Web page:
The second issue is whether local drug agencies have large stores. Quebec’s profitable cannabis industry has just 38 per cent, compared to Ontario’s Cannabis Store which has 74 per cent. But with fewer stores per capita than other states, its legal sales per capita are the lowest. That left the market open to illegal buyers.
Finally, governments should consider relaxing laws to help traders, without compromising public policy. For example, Alberta recently removed its requirement for stores to cover their windows. Clear glass can keep stores safe for workers inside, and provide a safe walkway for pedestrians outside.
The store locations are the most important
Traffic density is another important consideration. As a matter of fact, some areas in Ontario have too many stores. This classification occurred because the government banned the license for one year. The government should make it easier for drug companies to move to areas where they are not, thus reducing the hyperconcentration of the trade.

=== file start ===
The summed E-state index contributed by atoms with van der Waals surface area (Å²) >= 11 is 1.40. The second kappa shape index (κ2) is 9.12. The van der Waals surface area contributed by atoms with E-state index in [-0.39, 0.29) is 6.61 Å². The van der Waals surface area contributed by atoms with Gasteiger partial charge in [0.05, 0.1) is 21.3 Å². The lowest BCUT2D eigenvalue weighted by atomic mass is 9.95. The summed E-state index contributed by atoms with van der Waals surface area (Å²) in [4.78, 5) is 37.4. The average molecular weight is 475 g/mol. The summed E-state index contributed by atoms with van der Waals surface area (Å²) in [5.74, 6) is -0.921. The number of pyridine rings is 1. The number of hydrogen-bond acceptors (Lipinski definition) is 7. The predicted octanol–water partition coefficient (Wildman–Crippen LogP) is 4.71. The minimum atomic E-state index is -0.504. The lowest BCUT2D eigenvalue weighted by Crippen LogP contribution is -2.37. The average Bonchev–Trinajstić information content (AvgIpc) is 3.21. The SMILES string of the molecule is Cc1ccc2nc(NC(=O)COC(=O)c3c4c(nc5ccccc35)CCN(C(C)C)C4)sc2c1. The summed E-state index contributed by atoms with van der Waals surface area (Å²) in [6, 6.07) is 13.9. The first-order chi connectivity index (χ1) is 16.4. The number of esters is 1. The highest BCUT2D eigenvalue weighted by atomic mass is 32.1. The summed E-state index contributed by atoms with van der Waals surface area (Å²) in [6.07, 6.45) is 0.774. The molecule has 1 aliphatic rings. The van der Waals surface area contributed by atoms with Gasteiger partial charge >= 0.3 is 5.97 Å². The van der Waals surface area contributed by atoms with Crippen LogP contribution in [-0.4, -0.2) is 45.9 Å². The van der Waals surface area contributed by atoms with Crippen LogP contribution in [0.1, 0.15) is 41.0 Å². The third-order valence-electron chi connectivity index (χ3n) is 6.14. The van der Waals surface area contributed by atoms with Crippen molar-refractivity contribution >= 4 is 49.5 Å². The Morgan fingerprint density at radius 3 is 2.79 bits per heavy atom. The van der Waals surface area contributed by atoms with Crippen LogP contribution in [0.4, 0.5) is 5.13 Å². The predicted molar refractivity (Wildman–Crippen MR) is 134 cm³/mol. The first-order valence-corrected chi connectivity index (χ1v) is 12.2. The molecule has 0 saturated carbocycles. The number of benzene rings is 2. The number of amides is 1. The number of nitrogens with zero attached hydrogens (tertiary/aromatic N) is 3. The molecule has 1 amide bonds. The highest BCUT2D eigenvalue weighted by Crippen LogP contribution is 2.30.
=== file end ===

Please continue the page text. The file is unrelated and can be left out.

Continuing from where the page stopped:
However, some rural areas have too few customers to support independent stores. Newfoundland operates by allowing general stores to sell drugs. Other states may consider doing the same.
Some cities, such as Mississauga, Ontario and Richmond, BC, do not have legal shops because provincial governments allow local councils to issue them. While it may be a smart political move for states to allow councils to publish, it may not be a smart policy move.
Learning from experience
As one of the few countries to legalize the recreational drug, Canada has set an example for others to follow. A growing number of places, including Thailand, Malta, South Africa, Mexico and Germany, are working to implement national accreditation.
Even the US federal government has recently taken steps to reform its anti-drug laws. In the US, some states have passed laws that legalize drug sales, but remain illegal at the federal level.
These countries can learn a lot from Canada’s four years. But Canada’s provincial and federal governments should learn from that experience by reviewing their laws.